LEO Pharma's Adtralza approved by MHRA, EC for adolescent atopic dermatitis
The Medicines and Healthcare products Regulatory Agency (MHRA) and the European Commission (EC) have approved a change to the terms of the marketing authorisation for LEO Pharma’s Adtralza (tralokinumab) to include the treatment of adolescent patients between 12 and 17 years of age with moderate-to-severe atopic dermatitis (AD), who are candidates for systemic therapy.
The approval comes at a critical time: approximately 6% of adolescents within this newly approved age group suffer from atopic dermatitis in the UK. In other words, one in five children.
Moderate-to-severe AD has been shown to inflict a physical, psychosocial, and emotional toll on adolescent patients, and there is significant unmet need in helping patients manage AD will well-tolerated and effective treatments.
The EC and MHRA approvals are supported by data from the phase 3 ECZTRA 6 trial, and are valid for all European Union Member States, including Ireland and Northern Ireland, as well as Iceland, Norway, and Liechtenstein.
The ECZTRA (ECZema TRAlokinumab trial No.6) was a randomised, double-blind, placebo-controlled, parallel-group, multinational 52-week trial, including a total of 301 patients aged 12 to 17, with 289 participants – 195 tralokinumab patients and 94 placebo patients – in the full analysis set. It evaluated the efficacy, safety, and tolerability of tralokinumab (150mg or 300mg) monotherapy compared to placebo in adolescents with moderate-to-severe AD who were candidates for systemic therapy.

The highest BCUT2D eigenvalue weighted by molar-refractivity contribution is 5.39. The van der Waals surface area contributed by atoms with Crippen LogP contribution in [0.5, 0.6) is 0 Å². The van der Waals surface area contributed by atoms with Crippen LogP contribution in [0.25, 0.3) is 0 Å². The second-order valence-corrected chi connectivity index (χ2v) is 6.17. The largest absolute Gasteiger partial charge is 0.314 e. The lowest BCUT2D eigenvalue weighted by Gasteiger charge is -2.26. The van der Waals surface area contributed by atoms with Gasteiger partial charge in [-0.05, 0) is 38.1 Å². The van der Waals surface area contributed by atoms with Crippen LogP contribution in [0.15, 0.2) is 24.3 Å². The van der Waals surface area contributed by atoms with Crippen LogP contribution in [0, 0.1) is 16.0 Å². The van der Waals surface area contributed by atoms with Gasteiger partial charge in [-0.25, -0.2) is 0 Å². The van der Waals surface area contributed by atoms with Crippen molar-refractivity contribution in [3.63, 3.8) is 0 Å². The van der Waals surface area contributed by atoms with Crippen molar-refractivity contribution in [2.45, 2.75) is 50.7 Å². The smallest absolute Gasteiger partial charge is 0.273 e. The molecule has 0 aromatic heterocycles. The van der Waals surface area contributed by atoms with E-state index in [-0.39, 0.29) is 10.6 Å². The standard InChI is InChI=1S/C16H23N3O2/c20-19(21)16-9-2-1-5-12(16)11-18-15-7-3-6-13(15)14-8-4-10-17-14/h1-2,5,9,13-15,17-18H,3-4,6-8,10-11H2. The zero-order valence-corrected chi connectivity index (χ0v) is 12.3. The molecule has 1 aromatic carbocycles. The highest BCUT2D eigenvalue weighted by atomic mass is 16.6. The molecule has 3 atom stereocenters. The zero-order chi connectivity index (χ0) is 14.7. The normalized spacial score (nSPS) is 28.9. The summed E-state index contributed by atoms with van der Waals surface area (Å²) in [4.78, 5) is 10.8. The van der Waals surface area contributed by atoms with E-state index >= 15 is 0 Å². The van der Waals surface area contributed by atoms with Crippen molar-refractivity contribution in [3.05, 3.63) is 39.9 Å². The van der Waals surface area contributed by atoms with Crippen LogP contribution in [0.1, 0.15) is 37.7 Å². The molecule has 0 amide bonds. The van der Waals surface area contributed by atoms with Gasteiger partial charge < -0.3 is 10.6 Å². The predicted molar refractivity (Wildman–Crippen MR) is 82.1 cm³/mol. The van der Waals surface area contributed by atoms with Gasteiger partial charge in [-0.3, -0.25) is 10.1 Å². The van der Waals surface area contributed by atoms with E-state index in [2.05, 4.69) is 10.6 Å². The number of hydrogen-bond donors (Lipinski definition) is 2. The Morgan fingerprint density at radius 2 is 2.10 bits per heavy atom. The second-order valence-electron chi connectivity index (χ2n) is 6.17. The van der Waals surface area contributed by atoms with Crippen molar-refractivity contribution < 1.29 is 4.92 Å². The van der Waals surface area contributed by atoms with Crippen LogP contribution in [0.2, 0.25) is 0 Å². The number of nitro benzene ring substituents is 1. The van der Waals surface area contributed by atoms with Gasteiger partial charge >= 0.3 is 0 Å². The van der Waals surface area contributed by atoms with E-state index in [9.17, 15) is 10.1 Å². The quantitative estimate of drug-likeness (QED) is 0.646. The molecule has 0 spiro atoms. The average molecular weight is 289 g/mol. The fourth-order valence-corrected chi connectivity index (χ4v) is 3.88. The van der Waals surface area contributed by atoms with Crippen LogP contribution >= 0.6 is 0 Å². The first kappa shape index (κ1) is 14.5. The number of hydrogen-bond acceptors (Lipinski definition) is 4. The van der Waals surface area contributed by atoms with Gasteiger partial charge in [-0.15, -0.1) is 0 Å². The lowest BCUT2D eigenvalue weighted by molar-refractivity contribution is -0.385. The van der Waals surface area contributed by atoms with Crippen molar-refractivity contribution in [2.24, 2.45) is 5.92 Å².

Tralokinumab is a high-affinity human monoclonal antibody that specifically targets and neutralises interleukin (IL)-13 cytokine, which plays an important role in the immune and inflammatory processes underlying AD signs and symptoms.
The recommended tralokinumab dose for adolescent patients is an initial dose of 600mg followed by 300mg administered every other week, which is the same dosing as adults.
Tralokinumab is approved for the treatment of adults with moderate-to-severe atopic dermatitis in the EU, UK, Canada, United Arab Emirates, and Switzerland. It is also approved for adults in the US under the tradename Adbry.
Vice president and general manager of UK & Ireland at LEO Pharma, Sarah Kleinpeter, said: “We are pleased that adolescents between 12-17 years of age living with atopic dermatitis will now have more treatment options available to them. LEO Pharma is committed to working with regulatory authorities to make tralokinumab available to all patients who need it.”
Dr James Halpern, consultant dermatologist for dermatology at Walshall Healthcare NHS Trust, said: “(AD) is an underestimated condition that has a significant impact on a young person’s quality of life. The extended approval of tralokinumab for the treatment of adolescents with atopic dermatitis is an important development, giving dermatologists more treatment options for this group of patients.”
Earlier in the year, the Digital Medicine Society (DiME) released a new set of open-access resources to advance the use of nocturnal scratch in the treatment of AD, night-time flare-ups being especially painful and worrying in children.